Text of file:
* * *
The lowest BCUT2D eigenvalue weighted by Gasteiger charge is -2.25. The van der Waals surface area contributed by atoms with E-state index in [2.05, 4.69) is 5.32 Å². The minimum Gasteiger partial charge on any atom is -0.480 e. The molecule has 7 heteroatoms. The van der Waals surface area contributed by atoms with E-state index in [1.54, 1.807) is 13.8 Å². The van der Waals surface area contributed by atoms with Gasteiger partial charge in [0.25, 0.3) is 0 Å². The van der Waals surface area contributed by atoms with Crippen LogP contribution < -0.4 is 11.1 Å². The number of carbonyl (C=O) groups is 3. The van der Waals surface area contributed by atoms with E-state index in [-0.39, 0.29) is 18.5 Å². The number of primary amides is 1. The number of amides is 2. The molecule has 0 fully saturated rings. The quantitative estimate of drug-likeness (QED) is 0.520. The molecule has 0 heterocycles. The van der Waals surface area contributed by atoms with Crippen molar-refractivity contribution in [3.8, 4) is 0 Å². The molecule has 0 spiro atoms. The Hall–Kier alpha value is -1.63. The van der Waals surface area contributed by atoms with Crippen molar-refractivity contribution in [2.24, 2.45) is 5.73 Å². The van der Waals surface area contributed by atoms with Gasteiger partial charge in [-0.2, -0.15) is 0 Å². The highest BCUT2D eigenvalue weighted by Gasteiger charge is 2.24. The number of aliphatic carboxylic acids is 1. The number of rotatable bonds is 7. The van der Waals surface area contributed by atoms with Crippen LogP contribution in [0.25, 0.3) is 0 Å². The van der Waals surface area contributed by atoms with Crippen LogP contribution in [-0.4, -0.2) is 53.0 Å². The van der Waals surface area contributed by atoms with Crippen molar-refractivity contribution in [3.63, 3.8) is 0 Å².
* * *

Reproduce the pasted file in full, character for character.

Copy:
The lowest BCUT2D eigenvalue weighted by Gasteiger charge is -2.25. The van der Waals surface area contributed by atoms with E-state index in [2.05, 4.69) is 5.32 Å². The minimum Gasteiger partial charge on any atom is -0.480 e. The molecule has 7 heteroatoms. The van der Waals surface area contributed by atoms with E-state index in [1.54, 1.807) is 13.8 Å². The van der Waals surface area contributed by atoms with Gasteiger partial charge in [0.25, 0.3) is 0 Å². The van der Waals surface area contributed by atoms with Crippen LogP contribution < -0.4 is 11.1 Å². The number of carbonyl (C=O) groups is 3. The van der Waals surface area contributed by atoms with E-state index in [-0.39, 0.29) is 18.5 Å². The number of primary amides is 1. The number of amides is 2. The molecule has 0 fully saturated rings. The quantitative estimate of drug-likeness (QED) is 0.520. The molecule has 0 heterocycles. The van der Waals surface area contributed by atoms with Crippen molar-refractivity contribution in [3.8, 4) is 0 Å². The molecule has 0 spiro atoms. The Hall–Kier alpha value is -1.63. The van der Waals surface area contributed by atoms with Crippen molar-refractivity contribution in [2.24, 2.45) is 5.73 Å². The van der Waals surface area contributed by atoms with Gasteiger partial charge in [-0.2, -0.15) is 0 Å². The highest BCUT2D eigenvalue weighted by Gasteiger charge is 2.24. The number of aliphatic carboxylic acids is 1. The number of rotatable bonds is 7. The van der Waals surface area contributed by atoms with Crippen LogP contribution in [0.25, 0.3) is 0 Å². The van der Waals surface area contributed by atoms with Crippen LogP contribution in [-0.4, -0.2) is 53.0 Å². The van der Waals surface area contributed by atoms with Crippen molar-refractivity contribution in [3.63, 3.8) is 0 Å².